Stall testing 775 Pro, surprisingly poor result

It’s really easy to do in your own code though.

Curious where this value came from (0.2uH). I measure 90uH on a CIM and 40uH on a 775. This kinda changes things a lot.

Nope, DC brushed motor speed is a function of armature current and magnetic field strength. By varying the “on” time, a motor controller varies the average armature current. In testing **with a variable voltage source **the armature current will vary with input voltage. However, it is not efficient nor feasible to vary voltage as too much power is lost. Think what adding a variable resistor in series with the motor actually accomplishes. The voltage across the motor varies because the current through both the motor and the series resistor varies as the resistor changes value. Simple Ohm’s Law. If the motor had a series resistance of 0.09 ohms and the series resistor also was 0.09 ohms, then the voltage across the resistor and the motor would be 6 volts. However, the resistor would also be dissipating 400 watts in that condition.

The switching regulators vary output voltage by varying the switching frequency and therefore current in the series inductor(s) or transformers. As the frequency varies, the inductance provides a different impedance and therefore varying current. There is also a feedback circuit that manages the voltage regulation and an output filter to smooth the switching frequency in the output. Typical values for these little devices is in the 100kHz + range because components become very small as the frequency goes up.

You will need to look at the output of motor controllers with a scope to see that the switching circuitry does not change output voltage. The FRC controllers use a common method to vary current in DC motors by pulse width modulation of the output voltage swing. In the Talons, this is the input voltage less the wiring voltage drop, the series current sense resistor and the “ON” resistance of the MOSFETs. For all intents and purposes, this is ~10.5 volts (typical) with a fully charged battery. The output of the Talon is a varying pulse width, 10.5 volt peak square wave at full charge. Search “pwm motor controller output waveform” for some great pictures and discussion.

Well you can look most anywhere for details on DC motor control. I was first introduced to this issue when investigating a motor control circuit for a model train in about 1965. Without the pulse to get the motor moving, model trains have a “jump” response when started. That means that when advancing the throttle, the train would not move even though lights on the train might glow until the throttle reached a high enough value to get the motor moving. Then all of a sudden it was moving pretty fast. Slowing down is a different story as the motor is already moving. It will eventually stop even with some voltage on the motor, but the friction has been overcome and the energy of the moving train will make that throttle value less than the start throttle value.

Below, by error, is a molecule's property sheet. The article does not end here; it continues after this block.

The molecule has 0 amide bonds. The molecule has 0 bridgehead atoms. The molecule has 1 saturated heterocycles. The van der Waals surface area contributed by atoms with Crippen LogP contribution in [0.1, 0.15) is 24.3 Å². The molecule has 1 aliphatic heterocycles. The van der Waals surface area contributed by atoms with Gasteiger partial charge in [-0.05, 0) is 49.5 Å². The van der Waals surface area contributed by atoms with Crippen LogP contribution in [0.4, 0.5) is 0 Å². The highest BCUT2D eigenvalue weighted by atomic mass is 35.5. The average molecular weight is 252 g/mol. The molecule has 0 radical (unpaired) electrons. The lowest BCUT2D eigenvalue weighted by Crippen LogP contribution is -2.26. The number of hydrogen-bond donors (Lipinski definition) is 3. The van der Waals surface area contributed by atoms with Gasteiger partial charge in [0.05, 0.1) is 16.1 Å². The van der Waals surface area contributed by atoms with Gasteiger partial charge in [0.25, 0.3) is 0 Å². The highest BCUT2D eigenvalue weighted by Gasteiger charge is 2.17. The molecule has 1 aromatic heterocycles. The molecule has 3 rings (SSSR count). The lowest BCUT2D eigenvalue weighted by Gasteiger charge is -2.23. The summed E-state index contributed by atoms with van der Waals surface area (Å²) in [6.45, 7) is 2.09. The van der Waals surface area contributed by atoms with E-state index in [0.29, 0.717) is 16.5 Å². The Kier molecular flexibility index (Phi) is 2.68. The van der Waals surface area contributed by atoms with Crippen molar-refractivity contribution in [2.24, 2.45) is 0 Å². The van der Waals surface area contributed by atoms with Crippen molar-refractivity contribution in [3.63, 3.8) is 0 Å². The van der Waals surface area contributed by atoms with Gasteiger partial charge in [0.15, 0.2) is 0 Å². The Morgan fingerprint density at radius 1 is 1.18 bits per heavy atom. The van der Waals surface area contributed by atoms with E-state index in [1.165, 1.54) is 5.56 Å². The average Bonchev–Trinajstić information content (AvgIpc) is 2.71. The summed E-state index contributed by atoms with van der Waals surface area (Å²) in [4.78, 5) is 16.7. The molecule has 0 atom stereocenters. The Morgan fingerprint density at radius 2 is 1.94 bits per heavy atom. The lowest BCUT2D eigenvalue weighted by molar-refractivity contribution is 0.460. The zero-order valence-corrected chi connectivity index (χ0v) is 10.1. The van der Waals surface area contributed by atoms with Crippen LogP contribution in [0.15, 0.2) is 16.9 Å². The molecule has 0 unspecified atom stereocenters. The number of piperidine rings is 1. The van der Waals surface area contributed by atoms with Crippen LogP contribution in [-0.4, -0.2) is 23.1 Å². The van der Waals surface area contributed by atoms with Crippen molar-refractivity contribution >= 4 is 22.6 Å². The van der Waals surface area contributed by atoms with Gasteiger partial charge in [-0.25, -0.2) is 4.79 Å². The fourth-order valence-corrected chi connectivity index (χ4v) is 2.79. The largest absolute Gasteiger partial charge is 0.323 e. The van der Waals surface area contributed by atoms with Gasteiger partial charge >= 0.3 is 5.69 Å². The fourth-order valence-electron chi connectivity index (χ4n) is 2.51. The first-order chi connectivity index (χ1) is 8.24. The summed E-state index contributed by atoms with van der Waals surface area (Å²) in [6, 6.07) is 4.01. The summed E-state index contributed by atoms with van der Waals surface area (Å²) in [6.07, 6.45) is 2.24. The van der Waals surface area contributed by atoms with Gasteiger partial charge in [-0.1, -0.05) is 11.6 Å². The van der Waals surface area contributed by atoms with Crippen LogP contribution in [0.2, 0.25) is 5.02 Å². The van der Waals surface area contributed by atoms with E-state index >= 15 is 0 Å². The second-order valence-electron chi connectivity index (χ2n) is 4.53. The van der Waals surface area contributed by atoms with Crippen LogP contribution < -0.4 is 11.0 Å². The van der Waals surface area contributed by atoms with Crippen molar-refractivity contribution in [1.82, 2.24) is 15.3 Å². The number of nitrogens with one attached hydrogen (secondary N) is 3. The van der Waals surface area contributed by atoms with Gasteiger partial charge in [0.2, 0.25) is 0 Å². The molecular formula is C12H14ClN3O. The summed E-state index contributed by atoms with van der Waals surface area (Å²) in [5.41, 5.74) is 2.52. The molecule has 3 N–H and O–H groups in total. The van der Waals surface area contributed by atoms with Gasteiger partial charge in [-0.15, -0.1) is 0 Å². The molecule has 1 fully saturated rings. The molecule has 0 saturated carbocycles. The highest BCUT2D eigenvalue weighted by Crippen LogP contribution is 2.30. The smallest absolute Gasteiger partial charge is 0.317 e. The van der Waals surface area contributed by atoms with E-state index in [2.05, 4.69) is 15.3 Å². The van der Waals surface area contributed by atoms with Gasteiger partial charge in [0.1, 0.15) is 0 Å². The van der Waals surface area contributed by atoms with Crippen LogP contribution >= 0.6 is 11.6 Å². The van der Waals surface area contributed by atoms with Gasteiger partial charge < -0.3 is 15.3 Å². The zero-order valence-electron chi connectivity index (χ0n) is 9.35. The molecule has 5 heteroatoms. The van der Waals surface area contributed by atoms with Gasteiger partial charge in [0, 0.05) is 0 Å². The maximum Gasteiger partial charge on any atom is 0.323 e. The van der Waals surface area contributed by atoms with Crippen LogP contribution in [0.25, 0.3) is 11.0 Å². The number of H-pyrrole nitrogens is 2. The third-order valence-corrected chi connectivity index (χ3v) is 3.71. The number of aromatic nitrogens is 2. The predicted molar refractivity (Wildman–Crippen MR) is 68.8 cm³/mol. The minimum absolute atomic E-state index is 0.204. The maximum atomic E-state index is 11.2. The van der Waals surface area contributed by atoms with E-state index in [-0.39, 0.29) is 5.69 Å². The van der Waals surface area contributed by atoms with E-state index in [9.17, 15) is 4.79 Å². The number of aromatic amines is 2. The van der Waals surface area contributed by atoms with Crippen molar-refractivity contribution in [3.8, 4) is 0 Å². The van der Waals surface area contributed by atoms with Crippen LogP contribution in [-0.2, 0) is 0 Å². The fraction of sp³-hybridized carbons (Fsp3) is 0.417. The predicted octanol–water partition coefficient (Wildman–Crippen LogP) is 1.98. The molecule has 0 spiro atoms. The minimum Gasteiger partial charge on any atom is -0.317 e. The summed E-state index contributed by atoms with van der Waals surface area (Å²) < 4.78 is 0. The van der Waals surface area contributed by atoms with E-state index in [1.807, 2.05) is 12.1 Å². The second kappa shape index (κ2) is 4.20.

Mark,
I knew I was going to screw that up. I was doing more than one problem at a time. I got the value of 59uH from here…


I figured a nice value would be a third of that, but put 0.2uH into the calculation instead of 20uH. That makes the numbers significantly higher. Full voltage across the motor would take ~1mSec not 11uSec. So the voltage across the motor will never reach full value until at full throttle.
I should have looked back a previous discussion with Ether many years ago where this effect caused a more linear response in higher switching frequencies. The IFI controllers switching frequency was 150 Hz.

Ah, so now I see why your confused. Your knowledge is from early pulsed power model trains which replaced rheostats (actual current control motor drivers).These controllers typically would pulse at 120 times per second leaving enough time for the inductor to decay before receiving it’s next pulse. In this case your understanding would be correct.

The issue is modern FRC controllers pulse at 15000 times per second, 125 times faster. In this case the inductor does not have enough time to decay fully leading to a smoothing effect on the voltage. The reason we do this is because it generates far less heating in the motor and smoother control.

Microchip Brushed DC Motor Fundamentals

The speed of a BDC motor is proportional to the voltage
applied to the motor. When using digital control, a
pulse-width modulated (PWM) signal is used to generate
an average voltage. The motor winding acts as a
low pass filter so a PWM waveform of sufficient
frequency will generate a stable current in the motor
winding. The relation between average voltage, the
supply voltage, and duty cycle is given by:

EQUATION 1: VAVERAGE = D × VSUPPLY

Speed and duty cycle are proportional to one another.
For example, if a BDC motor is rated to turn at 15000
RPM at 12V, the motor will (ideally) turn at 7500 RPM
when a 50% duty cycle waveform is applied across the
motor.
The frequency of the PWM waveform is an important
consideration. Too low a frequency will result in a noisy
motor at low speeds and sluggish response to changes
in duty cycle. Too high a frequency lessens the
efficiency of the system due to switching losses in the
switching devices. A good rule of thumb is to modulate
the input waveform at a frequency in the range of 4 kHz
to 20 kHz. This range is high enough that audible motor
noise is attenuated and the switching losses present in
the MOSFETs (or BJTs) are negligible. Generally, it is a
good idea to experiment with the PWM frequency for a
given motor to find a satisfactory frequency.

New data!